Each quarter we provide an overview of the global financial marketplace and a future outlook on the market’s potential.
The equity markets continued their upward trajectory during the third quarter, with most market indices closing the quarter at an all-time high, or close to their record highs. This defies the well-known trading adage of “sell in May and go away” that warns investors to sell their equity holdings in May to avoid the typical volatile months of the summer and come back in the Fall.
With the momentum in the market carrying over from the first quarter, the first half of 2017 has been the best start for global equities since 1998. Although equity markets outside of the United States were up more, the Standard and Poor’s 500 had its best first half of the year since 2013.
The first quarter ended with the stock market completing its eighth year of the current bull market, with the Standard and Poor’s 500 Index advancing 6.07%, marking the sixth quarter in a row the index closed in positive territory. Not only was the past quarter one of the least volatile quarters in some 50 years, the sectors that performed well were the stocks that lagged during the fourth quarter last year, as the “Trump Trade” faded.
The past year will be remembered as a year of surprises whose consequences will be felt throughout 2017 and beyond. And while the nationalism movement has seemingly been oscillating for several years, the pendulum came to a standstill and started to swing the other way this past June when the United Kingdom voted to leave the European Union. The antiestablishment momentum continued into November when Donald Trump caught the world off-guard and became the 45th President of the United States.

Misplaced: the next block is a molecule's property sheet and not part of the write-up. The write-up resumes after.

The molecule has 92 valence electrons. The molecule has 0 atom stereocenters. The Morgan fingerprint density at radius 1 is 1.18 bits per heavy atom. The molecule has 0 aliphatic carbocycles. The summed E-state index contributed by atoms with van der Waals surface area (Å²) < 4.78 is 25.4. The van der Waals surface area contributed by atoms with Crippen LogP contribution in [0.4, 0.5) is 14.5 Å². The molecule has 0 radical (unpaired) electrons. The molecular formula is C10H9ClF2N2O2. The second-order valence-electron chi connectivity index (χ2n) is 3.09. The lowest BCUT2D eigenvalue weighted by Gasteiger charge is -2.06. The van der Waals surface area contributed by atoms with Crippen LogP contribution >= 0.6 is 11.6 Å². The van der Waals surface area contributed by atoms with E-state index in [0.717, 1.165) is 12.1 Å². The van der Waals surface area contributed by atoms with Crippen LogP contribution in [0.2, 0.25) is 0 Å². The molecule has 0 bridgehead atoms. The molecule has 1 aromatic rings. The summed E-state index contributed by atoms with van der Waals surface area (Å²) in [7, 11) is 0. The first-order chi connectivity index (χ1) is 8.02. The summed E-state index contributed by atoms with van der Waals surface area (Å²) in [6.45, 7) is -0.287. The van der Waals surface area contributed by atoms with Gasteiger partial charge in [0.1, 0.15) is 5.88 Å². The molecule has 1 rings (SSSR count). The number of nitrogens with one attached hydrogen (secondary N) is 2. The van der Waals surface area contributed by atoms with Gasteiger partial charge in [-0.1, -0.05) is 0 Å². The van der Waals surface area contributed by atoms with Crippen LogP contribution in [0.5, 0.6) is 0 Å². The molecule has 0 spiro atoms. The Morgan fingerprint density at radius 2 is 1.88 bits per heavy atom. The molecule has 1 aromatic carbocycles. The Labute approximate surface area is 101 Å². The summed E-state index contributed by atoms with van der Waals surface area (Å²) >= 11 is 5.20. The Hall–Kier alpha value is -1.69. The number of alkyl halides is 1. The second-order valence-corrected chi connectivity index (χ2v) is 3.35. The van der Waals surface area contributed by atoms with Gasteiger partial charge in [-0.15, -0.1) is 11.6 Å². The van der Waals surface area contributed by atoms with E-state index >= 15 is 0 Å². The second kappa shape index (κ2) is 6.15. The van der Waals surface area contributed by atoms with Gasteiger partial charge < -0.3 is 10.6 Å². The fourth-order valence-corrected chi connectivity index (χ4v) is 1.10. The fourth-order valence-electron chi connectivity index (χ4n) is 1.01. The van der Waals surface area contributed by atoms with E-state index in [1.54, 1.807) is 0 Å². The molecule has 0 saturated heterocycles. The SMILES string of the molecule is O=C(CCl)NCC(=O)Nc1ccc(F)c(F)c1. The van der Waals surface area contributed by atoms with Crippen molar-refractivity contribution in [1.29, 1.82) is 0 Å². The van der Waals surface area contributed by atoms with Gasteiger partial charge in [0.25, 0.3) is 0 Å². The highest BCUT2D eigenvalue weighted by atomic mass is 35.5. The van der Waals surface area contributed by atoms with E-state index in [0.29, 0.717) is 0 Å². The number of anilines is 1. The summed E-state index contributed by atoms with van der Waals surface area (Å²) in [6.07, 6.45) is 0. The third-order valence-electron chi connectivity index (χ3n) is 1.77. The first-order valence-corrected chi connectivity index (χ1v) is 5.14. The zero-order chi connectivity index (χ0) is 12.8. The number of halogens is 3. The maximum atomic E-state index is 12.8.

The third quarter ended with the stock market higher by 3.85% as measured by the S&P 500 Index. The Federal Reserve (Fed) maintained its target range for the federal funds rate at ¼ to ½ percent. When the Fed increased short-term interest rates last December (for the first time in nearly a decade), market watchers, including ourselves, described the likely slow and well calculated trajectory of future rate increases as “glacial”.
The status of globalization took center stage this past quarter with the United Kingdom’s June referendum (Brexit) to leave the European Union. It was the highest turnout in a UK-wide election since 1992 and fairly evenly divided, as the “leave” camp won by a 52% versus 48% margin. Stock markets dropped world-wide the day after the results but had subsequently recovered most of the initial losses within the week following the vote.
Investors’ concern weighed on the market early in the period as global economic growth continued to struggle, but market sentiment quickly turned to one of hope as central banks throughout the world continued to be willing to try all options to stimulate their economies with accommodating monetary policies.